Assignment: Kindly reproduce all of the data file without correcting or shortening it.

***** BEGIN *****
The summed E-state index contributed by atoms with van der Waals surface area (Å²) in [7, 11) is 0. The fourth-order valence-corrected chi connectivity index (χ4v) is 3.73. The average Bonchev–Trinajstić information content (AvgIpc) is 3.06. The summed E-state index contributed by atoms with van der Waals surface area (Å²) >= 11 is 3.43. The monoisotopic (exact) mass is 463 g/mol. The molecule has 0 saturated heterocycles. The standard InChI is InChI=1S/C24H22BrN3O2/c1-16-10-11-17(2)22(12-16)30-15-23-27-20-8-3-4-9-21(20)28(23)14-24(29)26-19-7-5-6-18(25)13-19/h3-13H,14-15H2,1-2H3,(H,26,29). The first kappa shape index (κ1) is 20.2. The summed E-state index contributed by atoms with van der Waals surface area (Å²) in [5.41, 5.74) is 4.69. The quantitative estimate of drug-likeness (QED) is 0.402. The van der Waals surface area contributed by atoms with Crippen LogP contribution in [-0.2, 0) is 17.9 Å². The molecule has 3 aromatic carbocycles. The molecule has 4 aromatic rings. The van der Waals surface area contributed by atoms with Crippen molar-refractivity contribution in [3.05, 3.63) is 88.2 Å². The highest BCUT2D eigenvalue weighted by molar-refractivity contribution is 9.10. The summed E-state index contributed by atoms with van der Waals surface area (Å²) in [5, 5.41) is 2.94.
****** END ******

The summed E-state index contributed by atoms with van der Waals surface area (Å²) in [7, 11) is 0. The fourth-order valence-corrected chi connectivity index (χ4v) is 3.73. The average Bonchev–Trinajstić information content (AvgIpc) is 3.06. The summed E-state index contributed by atoms with van der Waals surface area (Å²) >= 11 is 3.43. The monoisotopic (exact) mass is 463 g/mol. The molecule has 0 saturated heterocycles. The standard InChI is InChI=1S/C24H22BrN3O2/c1-16-10-11-17(2)22(12-16)30-15-23-27-20-8-3-4-9-21(20)28(23)14-24(29)26-19-7-5-6-18(25)13-19/h3-13H,14-15H2,1-2H3,(H,26,29). The first kappa shape index (κ1) is 20.2. The summed E-state index contributed by atoms with van der Waals surface area (Å²) in [5.41, 5.74) is 4.69. The quantitative estimate of drug-likeness (QED) is 0.402. The van der Waals surface area contributed by atoms with Crippen LogP contribution in [-0.2, 0) is 17.9 Å². The molecule has 3 aromatic carbocycles. The molecule has 4 aromatic rings. The van der Waals surface area contributed by atoms with Crippen molar-refractivity contribution in [3.05, 3.63) is 88.2 Å². The highest BCUT2D eigenvalue weighted by molar-refractivity contribution is 9.10. The summed E-state index contributed by atoms with van der Waals surface area (Å²) in [5, 5.41) is 2.94.